Substructural logic is logic without some or all of the structural rules. Is substructural Prolog, substructural logic programming possible? My question is connected with article https://link.springer.com/chapter/10.1007/3-540-40030-3_8 Grammar Induction as Substructural Inductive Logic Programming – if substructural Prolog is possible then one can implement substructural inductive logic programming in it (e.g. http://ilasp.com/ for the answer set version of ILP over Prolog in the non-substructural setting) and apply, e.g. in grammar induction case.

How hard the usual (e.g. SWI) Prolog should be remade to be used as substructural Prolog?

Ejercicio prolog

Tengo un par de dudas con dos predicados en prolog, tengo el predicado lista_hojas(Lista,Hojas) y quiero que me devuelva en otra lista las hojas, como por ejemplo:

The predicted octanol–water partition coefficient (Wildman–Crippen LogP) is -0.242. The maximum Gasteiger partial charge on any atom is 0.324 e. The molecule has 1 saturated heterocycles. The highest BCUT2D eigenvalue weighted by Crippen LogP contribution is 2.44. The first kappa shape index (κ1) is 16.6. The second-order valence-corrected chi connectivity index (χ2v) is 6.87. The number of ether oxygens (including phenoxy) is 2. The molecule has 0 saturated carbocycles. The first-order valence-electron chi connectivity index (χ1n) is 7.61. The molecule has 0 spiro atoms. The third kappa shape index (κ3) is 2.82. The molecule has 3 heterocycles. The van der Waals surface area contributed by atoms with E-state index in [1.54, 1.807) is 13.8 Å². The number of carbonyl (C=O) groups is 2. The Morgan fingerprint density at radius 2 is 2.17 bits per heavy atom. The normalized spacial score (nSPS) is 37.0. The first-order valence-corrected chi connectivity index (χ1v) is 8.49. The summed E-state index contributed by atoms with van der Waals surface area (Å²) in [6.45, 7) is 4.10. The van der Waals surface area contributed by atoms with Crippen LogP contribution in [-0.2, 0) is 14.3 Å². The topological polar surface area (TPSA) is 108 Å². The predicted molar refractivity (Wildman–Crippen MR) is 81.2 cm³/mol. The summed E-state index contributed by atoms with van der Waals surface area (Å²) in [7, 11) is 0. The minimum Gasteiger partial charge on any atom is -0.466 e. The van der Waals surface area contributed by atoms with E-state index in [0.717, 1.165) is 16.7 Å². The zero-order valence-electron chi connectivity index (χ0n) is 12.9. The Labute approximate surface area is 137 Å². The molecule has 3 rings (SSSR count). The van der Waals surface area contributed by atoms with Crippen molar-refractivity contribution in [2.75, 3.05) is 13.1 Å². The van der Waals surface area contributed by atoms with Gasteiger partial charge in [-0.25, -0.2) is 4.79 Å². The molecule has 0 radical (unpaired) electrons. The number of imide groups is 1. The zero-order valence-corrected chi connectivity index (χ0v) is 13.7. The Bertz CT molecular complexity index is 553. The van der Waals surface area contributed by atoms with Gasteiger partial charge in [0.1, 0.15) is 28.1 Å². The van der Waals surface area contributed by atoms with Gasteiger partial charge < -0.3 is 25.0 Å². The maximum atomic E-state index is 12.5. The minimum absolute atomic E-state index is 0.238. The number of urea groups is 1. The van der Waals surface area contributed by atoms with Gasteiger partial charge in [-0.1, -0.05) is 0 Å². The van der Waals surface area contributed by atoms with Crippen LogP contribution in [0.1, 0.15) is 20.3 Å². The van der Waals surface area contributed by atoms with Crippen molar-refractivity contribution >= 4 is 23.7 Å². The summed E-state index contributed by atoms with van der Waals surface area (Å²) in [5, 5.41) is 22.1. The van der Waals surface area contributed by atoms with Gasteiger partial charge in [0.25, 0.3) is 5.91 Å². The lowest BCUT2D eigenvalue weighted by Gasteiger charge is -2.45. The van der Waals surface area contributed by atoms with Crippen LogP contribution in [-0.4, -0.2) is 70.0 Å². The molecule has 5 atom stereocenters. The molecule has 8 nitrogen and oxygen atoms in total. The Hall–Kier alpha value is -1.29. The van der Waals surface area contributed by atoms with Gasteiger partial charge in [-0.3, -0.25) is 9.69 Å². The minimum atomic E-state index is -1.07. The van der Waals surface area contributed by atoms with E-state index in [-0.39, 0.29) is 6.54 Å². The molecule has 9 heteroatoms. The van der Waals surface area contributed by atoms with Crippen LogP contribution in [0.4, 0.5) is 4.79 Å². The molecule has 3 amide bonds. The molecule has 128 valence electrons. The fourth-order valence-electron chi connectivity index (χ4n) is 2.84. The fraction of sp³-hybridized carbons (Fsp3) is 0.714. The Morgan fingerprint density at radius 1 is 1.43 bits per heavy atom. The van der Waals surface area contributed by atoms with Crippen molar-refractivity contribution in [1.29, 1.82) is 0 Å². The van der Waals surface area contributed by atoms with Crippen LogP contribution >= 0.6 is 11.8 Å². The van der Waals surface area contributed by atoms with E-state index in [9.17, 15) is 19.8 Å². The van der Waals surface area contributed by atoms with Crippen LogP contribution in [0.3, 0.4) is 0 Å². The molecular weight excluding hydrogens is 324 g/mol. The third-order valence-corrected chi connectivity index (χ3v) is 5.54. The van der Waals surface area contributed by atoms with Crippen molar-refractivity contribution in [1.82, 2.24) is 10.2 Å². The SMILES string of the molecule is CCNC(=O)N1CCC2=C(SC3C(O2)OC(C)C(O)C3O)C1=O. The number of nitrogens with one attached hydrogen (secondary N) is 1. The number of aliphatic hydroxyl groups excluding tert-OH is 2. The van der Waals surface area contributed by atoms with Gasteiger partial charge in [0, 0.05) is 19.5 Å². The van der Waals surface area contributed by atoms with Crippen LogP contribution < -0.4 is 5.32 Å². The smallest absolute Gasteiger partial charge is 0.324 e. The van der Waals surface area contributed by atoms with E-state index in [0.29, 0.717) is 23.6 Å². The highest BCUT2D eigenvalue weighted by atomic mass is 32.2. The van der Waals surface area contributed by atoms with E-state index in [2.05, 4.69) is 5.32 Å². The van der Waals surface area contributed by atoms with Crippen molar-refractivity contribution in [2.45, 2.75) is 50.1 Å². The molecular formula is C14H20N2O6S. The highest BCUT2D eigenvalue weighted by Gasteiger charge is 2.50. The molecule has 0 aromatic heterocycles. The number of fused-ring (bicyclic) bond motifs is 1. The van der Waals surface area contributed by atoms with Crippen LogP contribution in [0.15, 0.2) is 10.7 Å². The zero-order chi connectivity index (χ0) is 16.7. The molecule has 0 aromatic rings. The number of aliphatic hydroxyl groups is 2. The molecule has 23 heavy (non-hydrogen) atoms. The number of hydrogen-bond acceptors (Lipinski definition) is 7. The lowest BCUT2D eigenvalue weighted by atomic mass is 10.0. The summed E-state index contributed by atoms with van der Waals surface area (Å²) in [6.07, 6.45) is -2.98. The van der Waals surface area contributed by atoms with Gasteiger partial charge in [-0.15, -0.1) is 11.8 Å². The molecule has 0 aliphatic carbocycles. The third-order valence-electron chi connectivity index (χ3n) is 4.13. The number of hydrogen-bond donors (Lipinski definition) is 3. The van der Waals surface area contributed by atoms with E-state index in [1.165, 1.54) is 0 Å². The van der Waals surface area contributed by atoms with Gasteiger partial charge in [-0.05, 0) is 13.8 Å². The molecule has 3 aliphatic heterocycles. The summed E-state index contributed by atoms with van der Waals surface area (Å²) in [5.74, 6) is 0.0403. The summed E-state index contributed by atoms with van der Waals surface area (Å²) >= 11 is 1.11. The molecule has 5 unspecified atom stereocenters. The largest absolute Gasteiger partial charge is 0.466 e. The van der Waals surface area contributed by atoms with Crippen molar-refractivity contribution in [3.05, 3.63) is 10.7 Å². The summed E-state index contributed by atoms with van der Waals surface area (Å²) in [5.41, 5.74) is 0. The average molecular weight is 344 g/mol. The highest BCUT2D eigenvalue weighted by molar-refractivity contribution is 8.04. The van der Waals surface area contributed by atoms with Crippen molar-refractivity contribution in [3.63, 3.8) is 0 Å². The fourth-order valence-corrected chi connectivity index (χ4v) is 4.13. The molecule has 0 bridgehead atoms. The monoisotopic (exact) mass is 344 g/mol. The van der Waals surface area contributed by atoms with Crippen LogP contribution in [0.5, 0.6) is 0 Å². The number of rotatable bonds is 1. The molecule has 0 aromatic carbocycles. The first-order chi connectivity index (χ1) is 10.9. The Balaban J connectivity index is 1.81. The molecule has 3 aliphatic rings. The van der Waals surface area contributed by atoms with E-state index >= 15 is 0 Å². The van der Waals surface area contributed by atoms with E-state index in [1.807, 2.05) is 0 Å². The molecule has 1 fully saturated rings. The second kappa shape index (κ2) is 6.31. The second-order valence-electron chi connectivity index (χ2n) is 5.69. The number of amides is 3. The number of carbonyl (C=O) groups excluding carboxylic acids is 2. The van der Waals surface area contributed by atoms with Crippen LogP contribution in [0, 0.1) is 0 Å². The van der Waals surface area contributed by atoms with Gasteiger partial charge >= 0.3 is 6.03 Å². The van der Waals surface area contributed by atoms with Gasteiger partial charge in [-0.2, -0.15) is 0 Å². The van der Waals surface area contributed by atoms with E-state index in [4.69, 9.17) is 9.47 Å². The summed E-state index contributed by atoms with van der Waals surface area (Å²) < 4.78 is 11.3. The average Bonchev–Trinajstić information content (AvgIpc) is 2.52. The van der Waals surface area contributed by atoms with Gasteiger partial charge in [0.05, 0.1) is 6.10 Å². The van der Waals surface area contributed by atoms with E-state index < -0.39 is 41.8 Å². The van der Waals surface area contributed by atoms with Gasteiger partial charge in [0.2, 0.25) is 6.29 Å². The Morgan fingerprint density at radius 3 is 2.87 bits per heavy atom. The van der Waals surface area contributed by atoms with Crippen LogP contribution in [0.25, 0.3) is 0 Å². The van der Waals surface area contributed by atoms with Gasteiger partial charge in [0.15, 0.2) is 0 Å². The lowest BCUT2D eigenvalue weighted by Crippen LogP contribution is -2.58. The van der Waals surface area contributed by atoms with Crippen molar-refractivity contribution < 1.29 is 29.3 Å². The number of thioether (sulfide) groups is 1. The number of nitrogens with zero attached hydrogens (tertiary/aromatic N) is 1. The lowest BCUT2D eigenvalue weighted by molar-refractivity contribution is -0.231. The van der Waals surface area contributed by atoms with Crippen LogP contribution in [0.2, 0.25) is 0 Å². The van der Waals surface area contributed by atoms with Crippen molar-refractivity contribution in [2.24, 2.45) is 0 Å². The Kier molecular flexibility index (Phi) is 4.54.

lista_hojas([1,2,3],Hojas) Hojas = [tree(1,void,void),tree(2,void,void),tree(3,void,void)] 

Y por otro lado, un predicado hojas_árbol(Hoja, Com, Arbol) que devuelve el árbol inicial, de la siguiente manera:

tree(1,tree(1,tree(1,void,void),tree(2,void,void)),tree(3,void,void)) 

Un saludo y gracias.

problema com jogo em Prolog usando Matriz numérica

Eu estou fazendo um “jogo” no Prolog, a partir de uma posição inicial em uma matriz, o jogo deve retornar todos os caminhos possíveis, onde toda a matriz é -1 e a posição atual é definida como 0. Deve escrever todas as rotas possíveis em um arquivo .txt

Estou editando por sublime, compilando usando SWI-Prolog.

inicia(X,Y,Matriz,Caminho) :- jogar(Matriz,X,Y,Caminho), escreveArq(Caminho). 

Imprime a matriz atual do jogo

imprimeMatriz([]). imprimeMatriz([H|T]) :- imprimeLista(H),nl, imprimeMatriz(T). imprimeLista([]). imprimeLista([H|T]) :- write(H),  write(", "), imprimeLista(T). 

Escreve no arquivo